In this activity the students have to show an understanding of the order of events that led up to the Lynmouth floods of August 1952.

The activity could be used at the end of the study of the causes and effects of flooding, as it helps bring together all of the key ideas.

Particular strengths of using 'Sequencing'.

It can be used to cement prior learning in a fun way. It will help to identify any gaps in knowledge or understanding. It encourages students to use specialist vocabulary, and to consider the real meaning of the terms that they are using. By altering the sequence sentences, it can be used across the ability range.


Select and prepare the sequence sentences, ensuring that they are suitable for the ability level of the class. Arrange students into working groups, 3-4 members per group means that everyone can contribute.



Recap the main causes and effects of flooding, already studied by the class. Introduce this example, and give some background information about this case study; Where? When ? What ? etc.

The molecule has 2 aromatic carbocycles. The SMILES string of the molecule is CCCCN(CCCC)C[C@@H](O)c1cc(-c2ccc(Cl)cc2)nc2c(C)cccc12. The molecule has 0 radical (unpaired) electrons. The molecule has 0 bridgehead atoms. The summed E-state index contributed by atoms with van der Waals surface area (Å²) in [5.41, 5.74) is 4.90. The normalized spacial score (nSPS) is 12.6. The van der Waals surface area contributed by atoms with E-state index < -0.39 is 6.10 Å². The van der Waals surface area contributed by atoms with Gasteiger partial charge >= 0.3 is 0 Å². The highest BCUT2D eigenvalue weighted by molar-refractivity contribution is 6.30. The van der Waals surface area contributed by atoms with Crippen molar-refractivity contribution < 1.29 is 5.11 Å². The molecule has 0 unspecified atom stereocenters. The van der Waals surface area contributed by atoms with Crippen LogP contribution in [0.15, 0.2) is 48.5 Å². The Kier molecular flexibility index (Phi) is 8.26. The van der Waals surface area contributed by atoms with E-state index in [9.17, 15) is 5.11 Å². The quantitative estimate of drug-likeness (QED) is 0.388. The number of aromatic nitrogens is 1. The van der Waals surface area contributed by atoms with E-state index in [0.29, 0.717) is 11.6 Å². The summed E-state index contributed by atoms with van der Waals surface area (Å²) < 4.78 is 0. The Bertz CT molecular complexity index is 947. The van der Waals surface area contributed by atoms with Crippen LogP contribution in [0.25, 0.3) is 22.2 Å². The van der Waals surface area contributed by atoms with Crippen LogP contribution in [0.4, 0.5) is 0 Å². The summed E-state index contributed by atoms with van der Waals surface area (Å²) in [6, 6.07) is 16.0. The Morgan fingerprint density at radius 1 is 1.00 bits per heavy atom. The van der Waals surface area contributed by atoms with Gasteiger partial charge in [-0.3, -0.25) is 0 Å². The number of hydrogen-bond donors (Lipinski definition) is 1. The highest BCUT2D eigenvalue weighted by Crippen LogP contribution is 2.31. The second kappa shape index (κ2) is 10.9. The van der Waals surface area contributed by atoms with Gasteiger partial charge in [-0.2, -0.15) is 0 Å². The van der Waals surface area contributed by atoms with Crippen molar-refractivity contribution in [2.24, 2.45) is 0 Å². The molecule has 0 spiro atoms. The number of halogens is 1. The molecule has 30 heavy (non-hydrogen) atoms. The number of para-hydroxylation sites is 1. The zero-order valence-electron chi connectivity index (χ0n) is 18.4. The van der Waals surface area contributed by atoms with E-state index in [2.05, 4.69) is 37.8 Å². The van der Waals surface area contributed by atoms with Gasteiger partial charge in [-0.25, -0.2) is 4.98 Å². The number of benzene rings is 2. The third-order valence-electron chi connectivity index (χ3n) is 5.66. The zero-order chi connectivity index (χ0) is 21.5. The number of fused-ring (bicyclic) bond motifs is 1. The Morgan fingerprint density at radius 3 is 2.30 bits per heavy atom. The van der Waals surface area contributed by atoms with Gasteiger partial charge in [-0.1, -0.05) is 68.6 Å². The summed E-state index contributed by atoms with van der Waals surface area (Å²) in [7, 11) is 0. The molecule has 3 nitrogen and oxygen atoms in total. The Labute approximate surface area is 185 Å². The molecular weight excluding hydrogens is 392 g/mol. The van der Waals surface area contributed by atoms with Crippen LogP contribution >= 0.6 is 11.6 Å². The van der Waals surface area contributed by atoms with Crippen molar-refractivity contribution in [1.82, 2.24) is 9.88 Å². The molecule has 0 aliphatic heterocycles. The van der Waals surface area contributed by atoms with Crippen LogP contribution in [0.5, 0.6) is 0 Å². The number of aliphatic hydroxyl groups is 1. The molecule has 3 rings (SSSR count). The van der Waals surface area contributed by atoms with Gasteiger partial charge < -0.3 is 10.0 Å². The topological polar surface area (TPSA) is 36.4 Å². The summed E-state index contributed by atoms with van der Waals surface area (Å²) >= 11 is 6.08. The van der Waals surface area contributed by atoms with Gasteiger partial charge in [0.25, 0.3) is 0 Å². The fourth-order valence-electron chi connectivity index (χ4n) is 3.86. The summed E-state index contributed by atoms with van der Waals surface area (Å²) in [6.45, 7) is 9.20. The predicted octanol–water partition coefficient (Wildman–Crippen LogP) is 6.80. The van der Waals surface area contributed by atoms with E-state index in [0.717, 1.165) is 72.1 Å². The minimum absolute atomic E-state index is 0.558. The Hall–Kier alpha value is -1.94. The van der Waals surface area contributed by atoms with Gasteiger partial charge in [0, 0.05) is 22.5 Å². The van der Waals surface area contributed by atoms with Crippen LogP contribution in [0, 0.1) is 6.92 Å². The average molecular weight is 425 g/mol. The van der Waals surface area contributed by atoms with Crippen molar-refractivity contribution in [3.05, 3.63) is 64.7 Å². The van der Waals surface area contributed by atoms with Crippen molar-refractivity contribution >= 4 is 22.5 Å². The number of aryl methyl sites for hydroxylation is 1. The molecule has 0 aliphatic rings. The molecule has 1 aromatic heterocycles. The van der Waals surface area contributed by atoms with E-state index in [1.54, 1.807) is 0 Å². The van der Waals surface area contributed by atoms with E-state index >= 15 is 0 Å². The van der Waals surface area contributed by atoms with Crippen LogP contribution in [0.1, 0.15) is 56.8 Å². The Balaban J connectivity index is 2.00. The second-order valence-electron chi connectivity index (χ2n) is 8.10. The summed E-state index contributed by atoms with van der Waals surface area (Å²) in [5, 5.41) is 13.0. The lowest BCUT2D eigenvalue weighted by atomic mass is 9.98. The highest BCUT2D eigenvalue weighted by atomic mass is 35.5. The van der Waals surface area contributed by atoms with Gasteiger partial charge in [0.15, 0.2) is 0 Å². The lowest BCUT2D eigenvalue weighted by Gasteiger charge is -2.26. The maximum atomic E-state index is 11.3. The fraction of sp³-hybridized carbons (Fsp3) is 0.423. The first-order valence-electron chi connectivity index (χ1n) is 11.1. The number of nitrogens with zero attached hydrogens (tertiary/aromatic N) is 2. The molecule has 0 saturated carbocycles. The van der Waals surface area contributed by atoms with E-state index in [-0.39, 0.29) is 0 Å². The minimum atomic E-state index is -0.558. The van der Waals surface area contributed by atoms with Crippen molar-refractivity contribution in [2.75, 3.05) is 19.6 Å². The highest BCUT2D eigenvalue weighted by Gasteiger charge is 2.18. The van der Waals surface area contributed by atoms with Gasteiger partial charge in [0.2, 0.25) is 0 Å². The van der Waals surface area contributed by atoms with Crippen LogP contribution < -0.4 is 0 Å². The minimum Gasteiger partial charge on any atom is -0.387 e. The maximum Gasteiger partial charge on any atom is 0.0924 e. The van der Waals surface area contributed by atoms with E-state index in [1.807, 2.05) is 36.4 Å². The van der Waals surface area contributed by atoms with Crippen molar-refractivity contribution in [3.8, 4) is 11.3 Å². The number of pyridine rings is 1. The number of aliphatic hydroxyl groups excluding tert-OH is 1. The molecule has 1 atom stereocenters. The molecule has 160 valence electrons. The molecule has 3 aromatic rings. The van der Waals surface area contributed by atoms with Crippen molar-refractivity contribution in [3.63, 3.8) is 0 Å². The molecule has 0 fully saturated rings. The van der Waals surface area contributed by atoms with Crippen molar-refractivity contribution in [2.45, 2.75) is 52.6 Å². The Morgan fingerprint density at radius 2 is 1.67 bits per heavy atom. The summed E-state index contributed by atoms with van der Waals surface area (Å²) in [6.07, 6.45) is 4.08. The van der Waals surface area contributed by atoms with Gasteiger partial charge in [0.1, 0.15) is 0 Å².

Divide the class into appropriate groupings and distribute the sequence sentences. Explain to the class that they have been given the key elements to the story of the causes and effects of the Lynmouth floods. Their task is to re-sequence the sentences into the order that the events took place. Set a time limit, dependent on the groups' size and ability.

  Managing the Activity

Circulate around the room. Some groups may need help with specific sections of the story. This will help you, the teacher; identify any areas of weakness in their understanding of this topic. Some groups may need help with specific vocabulary and with some of the more abstract sentences. Ensure that enough time is allowed in the lesson for students to feed back.

Students can re-tell the story, sentence by sentence/group by group. You can ask the other groups if they agree with where a sentence has been positioned, which can generate a valuable discussion. As a follow up or homework activity, students can be given their own copies of the sentences to re-order in their exercise books.










It is important to discuss with the group the processes that they went through to reach the end result.

The discussion could be based around these questions; What is the purpose of this sequencing activity ? How did it make you think ? Did you find this activity difficult or easy, and why do you think this was the case ? Where some sections of the story easier to sequence than others ?